This country is the best for travel and tourism!

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Spain tops the 2015 edition of the TTCI global rankings for the first time, followed by France (2nd), Germany (3rd), the United States (4th), the United Kingdom (5th),Switzerland (6th), Australia (7th), Italy (8th), Japan (9th)and Canada (10th)


The WEF's global Travel & Tourism Competitiveness Index ranked 141 countries on how well the countries can deliver sustainable economic benefits through the travel and tourism sector.

Spain was cited for its cultural resources (1st globally), as well as ability to support online searches for entertainment (4th) and excellent infrastructure (4th).

The top 5 also included France, Germany, United States and United Kingdom.

Rounding out the top 10 are Switzerland, Australia, Italy, Japan and Canada.

In the Asia-Pacific region, Australia (7th) was the most "tourist-ready" country, followed by Japan (9th), Singapore (11th), Hong Kong (13th), New Zealand (16th) and China (17th).Malaysia ranked 25th, followed by South Korea (29), Taiwan (32) and Thailand (35).

Europe,with six economies in the top 10, continues to dominate the rankings thanks to its world-class tourism service infrastructure, excellent health and hygiene conditions, and—notably, thanks to the Schengen Area—high degree of international openness and integration.
However, there are still some significant divides across the region—not all European countries are making the most of their cultural resources, prioritizing the T&T sector to respond to new trends, or fostering a dynamic business environment by removing red tape.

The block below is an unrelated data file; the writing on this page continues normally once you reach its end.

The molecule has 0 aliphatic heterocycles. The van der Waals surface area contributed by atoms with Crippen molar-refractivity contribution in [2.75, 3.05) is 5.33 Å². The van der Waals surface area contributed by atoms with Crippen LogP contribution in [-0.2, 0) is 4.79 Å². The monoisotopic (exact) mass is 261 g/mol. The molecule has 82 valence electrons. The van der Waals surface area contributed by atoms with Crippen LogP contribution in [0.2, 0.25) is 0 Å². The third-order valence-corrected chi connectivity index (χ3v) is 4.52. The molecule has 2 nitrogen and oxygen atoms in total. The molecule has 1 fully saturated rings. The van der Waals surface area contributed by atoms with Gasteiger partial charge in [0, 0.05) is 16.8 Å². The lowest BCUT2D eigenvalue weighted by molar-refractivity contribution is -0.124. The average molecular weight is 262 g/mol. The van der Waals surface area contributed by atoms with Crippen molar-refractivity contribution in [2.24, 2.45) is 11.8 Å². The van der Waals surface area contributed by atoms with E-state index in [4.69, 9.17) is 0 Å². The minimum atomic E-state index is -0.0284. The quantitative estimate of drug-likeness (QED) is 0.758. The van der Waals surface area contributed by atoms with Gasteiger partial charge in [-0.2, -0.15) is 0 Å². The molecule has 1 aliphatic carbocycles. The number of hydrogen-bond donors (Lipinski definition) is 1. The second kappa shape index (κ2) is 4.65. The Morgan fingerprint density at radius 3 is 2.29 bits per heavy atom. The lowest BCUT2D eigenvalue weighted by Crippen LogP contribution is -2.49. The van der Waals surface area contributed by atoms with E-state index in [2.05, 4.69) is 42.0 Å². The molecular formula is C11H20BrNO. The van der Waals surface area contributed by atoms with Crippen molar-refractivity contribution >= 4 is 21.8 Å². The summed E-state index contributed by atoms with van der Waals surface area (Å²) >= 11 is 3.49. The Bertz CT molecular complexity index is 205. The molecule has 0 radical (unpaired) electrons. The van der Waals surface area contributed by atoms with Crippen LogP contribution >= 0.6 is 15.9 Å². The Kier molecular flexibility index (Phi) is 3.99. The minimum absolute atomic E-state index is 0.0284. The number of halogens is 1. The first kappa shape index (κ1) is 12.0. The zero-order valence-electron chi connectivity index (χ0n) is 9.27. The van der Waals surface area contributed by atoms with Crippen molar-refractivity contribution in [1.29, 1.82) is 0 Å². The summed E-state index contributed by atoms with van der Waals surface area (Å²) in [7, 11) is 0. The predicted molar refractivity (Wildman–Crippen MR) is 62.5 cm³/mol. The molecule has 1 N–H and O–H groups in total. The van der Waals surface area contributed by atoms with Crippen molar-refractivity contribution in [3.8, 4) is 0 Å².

In the Americas, the United States (4th) and Canada (10th) are followed by Brazil (28th), Mexico (30th) and Panama (34th). There are significantly different challenges in the region: in North America, travel facilitation, price competitiveness and continuous infrastructure upgrade are the main priorities in the T&T development agendas; in Central and South America, infrastructure gaps, safety and security and business environment issues are the main hurdles restraining further T&T development.
The top five performers in the Asia-Pacific are among the region’s more advanced economies: Australia (7th), Japan (9th), Singapore (11th), Hong Kong SAR (13th) and New Zealand (16th). However, the most significant growth in international arrivals is observed in South-East Asia, thanks in part to its region’s price competitiveness and the rapid expansion of its middle class. Developing regional cooperation on visa policies could further boost tourism, though investments are also needed in digital connectivity, infrastructure and protection of rich but depleting natural capital.
In the Middle East and North Africa, the United Arab Emirates (24th) leads the ranking, followed by Qatar (43rd), Bahrain (60th), Morocco (62nd) and Saudi Arabia (64th). Most of the economies in this region are price-competitive destinations and several have built significant T&T industries in recent years. However, concerns about security have limited  international arrivals, even though secluded tourism resorts are far from the most dangerous areas. Improvement is also needed in international openness and environmental sustainability.
Sub-Saharan Africa showcases South Africa (48th), the Seychelles (54th), Mauritius (56th), Namibia (70th) and Kenya (78th) as its five most T&T competitive economies.
Many countries in the region are working on their openness and visa policies, though the longstanding challenges of infrastructure and health and hygiene standards need to be tackled to unleash the potential of the T&T sector as a catalyst for development. Improving the business environment and preventing depletion of natural resources are also priorities for many countries.


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